It may have marked the peak of a cycle or the bold beginning of a new era, but whatever the trend indicated, it saw billions of dollars flow from primarily institutional investors to the founders of alternative investment firms. During 2007, one after another, major firms sold stakes in their franchises to the public, to sovereign wealth funds, to external financial institutions.
Most of these firms – Fortress, Blackstone, Apollo, Oaktree, Carlyle, Och-Ziff – have major private equity real estate arms. The founding partners of these firms described the stake sales as strategic solutions for employee retention, continued growth and access to more capital. In other words, the capital created through a partial monetization event makes it easier for the next generation of the firm’s leadership to participate in ownership, gives the firm a greater ability to make acquisitions, and structures a relationship with a large institution that might result in vastly more capital being earmarked for future private equity real estate and other funds.
Fortress IPO: ringing in a year of founder monetizations
Industry skeptics saw the stake sales as little more than founders cashing out. Indisputably, eager supply was being met with rabid demand. 2007’s wave of firm monetizations began with the initial public offering of a minority stake in Fortress Investment Group on the New York Stock Exchange. The IPO was preceded by the purchase of a 15 percent stake in Fortress by Nomura Holdings for $888 million, setting a foreign-investment template for the stake sales to follow. Next came the highly anticipated Blackstone IPO, but not before the People’s Republic of China announced the debut investment from its new sovereign wealth fund – a $3 billion stake in Blackstone. Both Apollo and Oaktree partially listed their management companies on a new Goldman Sachs private securities exchange called GS Tradable Unregistered Equity OTC Market, or GSTrUE. Concomitant with this, Apollo sold a 10 percent stake in itself to the Abu Dhabi Investment Authority for $1.5 billion, as well as a $600 million stake to the California Public Employees’ Retirement System.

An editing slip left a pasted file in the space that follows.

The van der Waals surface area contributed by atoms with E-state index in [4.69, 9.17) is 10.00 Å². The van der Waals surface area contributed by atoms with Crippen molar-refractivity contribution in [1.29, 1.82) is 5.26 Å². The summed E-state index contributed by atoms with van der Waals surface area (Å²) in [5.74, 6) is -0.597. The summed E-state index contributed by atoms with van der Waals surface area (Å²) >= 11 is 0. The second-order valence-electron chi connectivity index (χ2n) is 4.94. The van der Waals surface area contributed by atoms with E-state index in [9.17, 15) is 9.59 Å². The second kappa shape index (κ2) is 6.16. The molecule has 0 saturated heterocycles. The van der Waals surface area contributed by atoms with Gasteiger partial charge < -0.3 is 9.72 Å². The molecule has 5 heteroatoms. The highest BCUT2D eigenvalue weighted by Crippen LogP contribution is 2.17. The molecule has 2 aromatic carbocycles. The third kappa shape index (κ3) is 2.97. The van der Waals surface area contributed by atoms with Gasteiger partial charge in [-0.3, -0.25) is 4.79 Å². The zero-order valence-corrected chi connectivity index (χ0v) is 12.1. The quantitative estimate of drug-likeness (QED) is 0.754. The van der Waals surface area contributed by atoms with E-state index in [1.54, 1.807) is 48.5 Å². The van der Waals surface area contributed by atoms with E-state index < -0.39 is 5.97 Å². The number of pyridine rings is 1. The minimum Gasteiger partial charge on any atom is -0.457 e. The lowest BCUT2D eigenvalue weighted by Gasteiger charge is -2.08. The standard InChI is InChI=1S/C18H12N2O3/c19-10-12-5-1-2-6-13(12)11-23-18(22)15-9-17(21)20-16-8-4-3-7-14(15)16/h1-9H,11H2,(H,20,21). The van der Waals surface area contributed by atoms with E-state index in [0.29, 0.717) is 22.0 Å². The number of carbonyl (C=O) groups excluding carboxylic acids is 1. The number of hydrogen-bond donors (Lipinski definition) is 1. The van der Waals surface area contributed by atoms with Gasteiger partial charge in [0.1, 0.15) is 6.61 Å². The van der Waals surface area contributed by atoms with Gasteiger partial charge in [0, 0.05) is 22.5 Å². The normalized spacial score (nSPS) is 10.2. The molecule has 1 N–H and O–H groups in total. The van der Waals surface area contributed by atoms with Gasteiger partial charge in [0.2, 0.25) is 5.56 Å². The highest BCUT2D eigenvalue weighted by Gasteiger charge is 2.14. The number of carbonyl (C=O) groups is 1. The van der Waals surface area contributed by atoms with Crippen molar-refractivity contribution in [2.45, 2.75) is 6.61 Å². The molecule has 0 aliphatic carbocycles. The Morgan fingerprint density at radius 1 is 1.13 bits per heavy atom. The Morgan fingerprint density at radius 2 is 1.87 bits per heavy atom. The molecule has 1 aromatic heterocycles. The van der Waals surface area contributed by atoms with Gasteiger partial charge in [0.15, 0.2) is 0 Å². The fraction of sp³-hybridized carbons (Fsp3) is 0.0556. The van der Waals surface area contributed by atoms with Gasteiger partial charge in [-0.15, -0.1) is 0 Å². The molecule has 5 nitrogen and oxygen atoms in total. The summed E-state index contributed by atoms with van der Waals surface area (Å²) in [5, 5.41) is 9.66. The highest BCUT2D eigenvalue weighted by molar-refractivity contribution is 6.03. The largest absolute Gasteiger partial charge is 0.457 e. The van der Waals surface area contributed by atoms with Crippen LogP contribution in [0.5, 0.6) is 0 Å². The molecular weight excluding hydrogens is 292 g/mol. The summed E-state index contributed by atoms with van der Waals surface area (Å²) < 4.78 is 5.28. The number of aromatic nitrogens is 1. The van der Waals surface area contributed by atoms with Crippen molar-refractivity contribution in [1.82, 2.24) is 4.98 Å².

The Carlyle Group then announced the sale of a stake in its management company to Mubadala, the Abu Dhabi government’s strategic investment and development company, for $1.35 billion in cash (CalPERS already had a stake). Next up was alternative investment giant Och-Ziff, which announced plans for an IPO as well as the sale of a stake to Dubai International Capital, which acquired a 9.9 percent stake for roughly $1.18 billion. Limited partners have not uniformly been fans of these transactions. Some fear that the monetization events take founders’ money off the table – GP risk capital that had served as a powerful alignment of interests. Others fear a competition for the attention and loyalty of general partners from increasingly powerful sovereign-wealth funds, not to mention public sources of long-term capital. Ultimately, the true effects of private equity real estate’s transformation into a broadly owned asset class will be seen in the performance of the funds, and the verdict on this will not be in for years to come. In the meantime, Fortress’ and Blackstone’s share are trading well below their offering prices, indicating that a good portion of the market believes the outlook for these and similar firms to be well below what was sold.
For the complete Top Trends list, check out the 2007 PERE Yearbook, out now.